Election laws and the 2022 Session: What to know before primary

Posted at 5:26 PM, Apr 26, 2022

IDAHO — Idaho lawmakers introduced more than 60 election-relatedbills during this year's legislative session, but only a handful became law.

Gov. Brad Little signed 20 election-related bills this session — but nearly 40 failed to reach his desk.

“We faced an absolute onslaught of election-related bills this year,” said Democratic House Minority Leader Ilana Rubel of Boise.

Republican lawmakers said they wanted to ensure “election integrity,” but democrats said the bills were not necessary and would have made it harder for people to vote.

“Many of them I think we're very half-baked, not very well thought out and would have resulted in disenfranchising probably tens of thousands if not hundreds of thousands of perfectly legal citizens residing in Idaho,” Rubel said. "There was one that wouldn’t let you register to vote by mail if you had a PO box for example, which is huge amounts of rural Idaho.”

Big topics included absentee ballot drop boxes, party-affiliation deadlines and identification at the polls, which Rubel believes was driven by a national narrative.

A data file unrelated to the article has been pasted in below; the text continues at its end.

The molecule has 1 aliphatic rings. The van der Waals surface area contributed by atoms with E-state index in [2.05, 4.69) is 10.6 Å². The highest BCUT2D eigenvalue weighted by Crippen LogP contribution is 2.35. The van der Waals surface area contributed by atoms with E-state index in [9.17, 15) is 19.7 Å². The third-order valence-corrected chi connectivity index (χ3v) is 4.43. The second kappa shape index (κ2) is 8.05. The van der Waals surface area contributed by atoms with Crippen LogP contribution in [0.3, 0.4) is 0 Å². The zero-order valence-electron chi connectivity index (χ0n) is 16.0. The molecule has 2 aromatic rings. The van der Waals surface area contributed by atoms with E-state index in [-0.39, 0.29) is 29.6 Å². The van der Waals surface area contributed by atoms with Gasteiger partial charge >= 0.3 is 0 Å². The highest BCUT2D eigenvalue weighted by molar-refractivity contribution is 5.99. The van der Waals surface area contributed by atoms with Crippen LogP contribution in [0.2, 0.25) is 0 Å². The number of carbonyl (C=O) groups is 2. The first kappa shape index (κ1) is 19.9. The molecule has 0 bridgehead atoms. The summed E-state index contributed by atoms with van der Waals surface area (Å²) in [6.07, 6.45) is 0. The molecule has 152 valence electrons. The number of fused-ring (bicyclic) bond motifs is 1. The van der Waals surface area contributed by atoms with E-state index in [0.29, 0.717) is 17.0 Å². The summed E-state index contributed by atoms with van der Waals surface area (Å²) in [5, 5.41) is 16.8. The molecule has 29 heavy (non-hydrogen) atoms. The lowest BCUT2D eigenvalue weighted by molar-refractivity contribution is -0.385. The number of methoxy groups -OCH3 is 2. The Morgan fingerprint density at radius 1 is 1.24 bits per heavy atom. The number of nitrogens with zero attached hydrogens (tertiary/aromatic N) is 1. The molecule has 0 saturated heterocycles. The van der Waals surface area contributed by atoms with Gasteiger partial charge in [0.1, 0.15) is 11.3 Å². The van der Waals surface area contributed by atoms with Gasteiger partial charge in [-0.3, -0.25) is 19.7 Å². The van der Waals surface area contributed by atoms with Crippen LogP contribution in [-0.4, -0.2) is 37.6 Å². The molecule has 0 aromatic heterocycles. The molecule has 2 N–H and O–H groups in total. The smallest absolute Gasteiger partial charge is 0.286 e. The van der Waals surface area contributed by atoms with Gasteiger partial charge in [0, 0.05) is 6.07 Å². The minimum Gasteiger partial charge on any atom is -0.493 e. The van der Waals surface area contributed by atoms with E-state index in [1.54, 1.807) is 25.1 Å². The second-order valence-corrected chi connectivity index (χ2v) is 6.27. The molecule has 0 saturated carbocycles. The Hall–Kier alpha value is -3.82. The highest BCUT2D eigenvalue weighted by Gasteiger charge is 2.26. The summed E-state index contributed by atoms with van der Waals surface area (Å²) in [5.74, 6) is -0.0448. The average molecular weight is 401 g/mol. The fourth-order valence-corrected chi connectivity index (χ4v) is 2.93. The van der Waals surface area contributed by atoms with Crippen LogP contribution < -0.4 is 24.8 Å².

Republican Rep. Priscilla Giddings proposed a bill that would have taken away absentee ballot boxes, requiring Idahoans to vote in person at the polls.

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“There's potential for arson or theft, that gets into security. In Idaho we don’t have standardized procedures for these boxes,” Giddings said on the House floor.

The bill stalled after bipartisan push-back and concerns about impacts on rural voters.

Republican Rep. Dorothy Moon also introduced a host of bills, including changes to ID requirements, eliminating same-day voter registration and party affiliation changes that failed to pass.

"Election integrity is a huge issue in this state,” Moon said during a committee hearing. “If one illegal vote gets in and cancels out your legal vote, that is wrong and that is a part of this election's integrity. As far as election is important, every single one is important, so when do we make the moves to make the changes to make sure that only legal votes are voting."

“Senate State Affairs took a look at these bills, realized they were not solving problems, but creating problems. We were very fortunate the chair of the senate state affairs committee really declined to hold hearings on many of them and when she did hold hearings, they failed to pass through the committee,” Rubel said.

Little did sign a new law that directs the Secretary of State to order post-election audits for certain election results to ensure election integrity and reinforce Idaho's clean election history.

So, for the primary coming up, voters can expect a familiar experience at the polls.